1. Establish your social media accounts today if you haven’t already done so.Determine which ones you want to be on — Facebook, You Tube…

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Why Self-Published Authors Are Amazing

Ask Alianne

If you’re following my blog, you’ve seen me post some rants about this or that. I do it to air out my own personal grievances, but also to shed some light on current events happening in the book world. Cathartic and educational. Win-win.

But today, I want to do something different. Today I want to tip my hat and give a nod to every self-published author out there, because the Indie community is a truly amazing and humbling place. Yes, it has its problems–all communities do–but on the whole, its members are some of the kindest, bravest, most supportive, most intelligent people I’ve ever had the pleasure of meeting.

Too often, the label of “Indie author” or “self-published author” still evokes the unfair stigma of being sub par, unworthy when compared to authors on the other side of that gilded line of traditional publishing. Today, I want to show you…

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The Benefits of Dictation

Story Empire

Hello Story Empire readers! I’d like to fly – at least when it comes to writing – rather than plodding along. There’s one tool I now use to do just that: Dragon Naturally Speaking.

Good thing you don’t have to train this dragon to dictate well.

When it comes to writing a book, there is a faster way without a huge expense which also feels like flying. In my last post, I described how I was working to clear my own logjam with available time and one of those changes was to spend a little money to address my constricted writing time. I purchased Dragon Naturally Speaking and set out to dictate so I could produce more words per hour than typing. To dictate well, it requires training Dragon – which sounds like the title of a couple of movies.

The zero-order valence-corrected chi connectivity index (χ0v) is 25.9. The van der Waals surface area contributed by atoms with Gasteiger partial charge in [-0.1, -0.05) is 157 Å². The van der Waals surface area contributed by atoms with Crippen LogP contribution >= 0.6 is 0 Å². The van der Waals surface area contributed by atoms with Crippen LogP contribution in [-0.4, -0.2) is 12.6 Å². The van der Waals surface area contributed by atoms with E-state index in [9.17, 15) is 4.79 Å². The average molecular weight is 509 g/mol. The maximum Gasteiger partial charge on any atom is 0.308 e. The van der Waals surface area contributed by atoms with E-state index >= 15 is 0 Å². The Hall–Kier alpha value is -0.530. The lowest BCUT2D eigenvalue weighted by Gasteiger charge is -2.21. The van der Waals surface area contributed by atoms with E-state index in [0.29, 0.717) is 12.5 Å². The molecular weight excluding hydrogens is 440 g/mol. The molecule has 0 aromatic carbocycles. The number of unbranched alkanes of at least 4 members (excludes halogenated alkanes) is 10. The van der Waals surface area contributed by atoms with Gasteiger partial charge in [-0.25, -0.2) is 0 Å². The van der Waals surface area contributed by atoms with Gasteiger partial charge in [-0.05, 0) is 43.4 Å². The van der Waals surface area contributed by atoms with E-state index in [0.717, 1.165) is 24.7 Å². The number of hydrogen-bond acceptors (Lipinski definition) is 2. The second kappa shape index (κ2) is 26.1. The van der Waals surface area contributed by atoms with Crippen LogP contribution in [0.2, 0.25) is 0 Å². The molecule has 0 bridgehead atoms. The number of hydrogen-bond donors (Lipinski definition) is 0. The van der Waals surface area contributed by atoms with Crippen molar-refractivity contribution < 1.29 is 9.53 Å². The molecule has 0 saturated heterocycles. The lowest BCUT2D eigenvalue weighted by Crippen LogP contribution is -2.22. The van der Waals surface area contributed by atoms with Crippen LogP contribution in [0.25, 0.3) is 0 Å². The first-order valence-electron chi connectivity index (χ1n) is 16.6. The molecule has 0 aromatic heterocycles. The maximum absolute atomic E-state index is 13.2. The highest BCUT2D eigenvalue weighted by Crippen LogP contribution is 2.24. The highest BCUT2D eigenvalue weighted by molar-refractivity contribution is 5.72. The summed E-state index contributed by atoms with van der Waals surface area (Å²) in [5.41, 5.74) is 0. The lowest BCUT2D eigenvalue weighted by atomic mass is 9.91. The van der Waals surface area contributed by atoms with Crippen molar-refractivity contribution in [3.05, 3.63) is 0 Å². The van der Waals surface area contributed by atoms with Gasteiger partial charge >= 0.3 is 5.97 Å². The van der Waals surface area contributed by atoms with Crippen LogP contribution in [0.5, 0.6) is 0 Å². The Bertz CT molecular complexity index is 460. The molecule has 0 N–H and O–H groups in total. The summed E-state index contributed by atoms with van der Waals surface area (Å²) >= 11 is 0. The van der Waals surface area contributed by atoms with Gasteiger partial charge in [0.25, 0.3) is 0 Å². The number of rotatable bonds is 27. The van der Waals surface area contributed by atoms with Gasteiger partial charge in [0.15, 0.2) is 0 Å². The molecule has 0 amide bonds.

Training a Dragon is simple, especially when compared to the movie…

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Tension and Conflict. What’s the Difference?

KRISTINA STANLEY

Tension and conflict will keep your reader engaged in every scene. Knowing the difference and when to use each will drive your story forward.

Tension

Tension is the threat of something bad happening. This creates suspense.

Tension can be subtle or in-your-face.

Subtle Tension: Imagine one character is hiding a secret that could destroy his life and another character is about to accidentally spill the secret. The reader will feel the tension if you’ve set up the scene so that the reader knows the second character can’t keep a secret.

In-your-face Tension: A woman is thrown off a boat at sea. The tension comes if the reader cares about the character and wants her to survive. Or the tension could be she’s an evil woman who is about to destroy the world, and the reader doesn’t want her to survive.


Conflict

Conflict is the fight that is actually happening. A…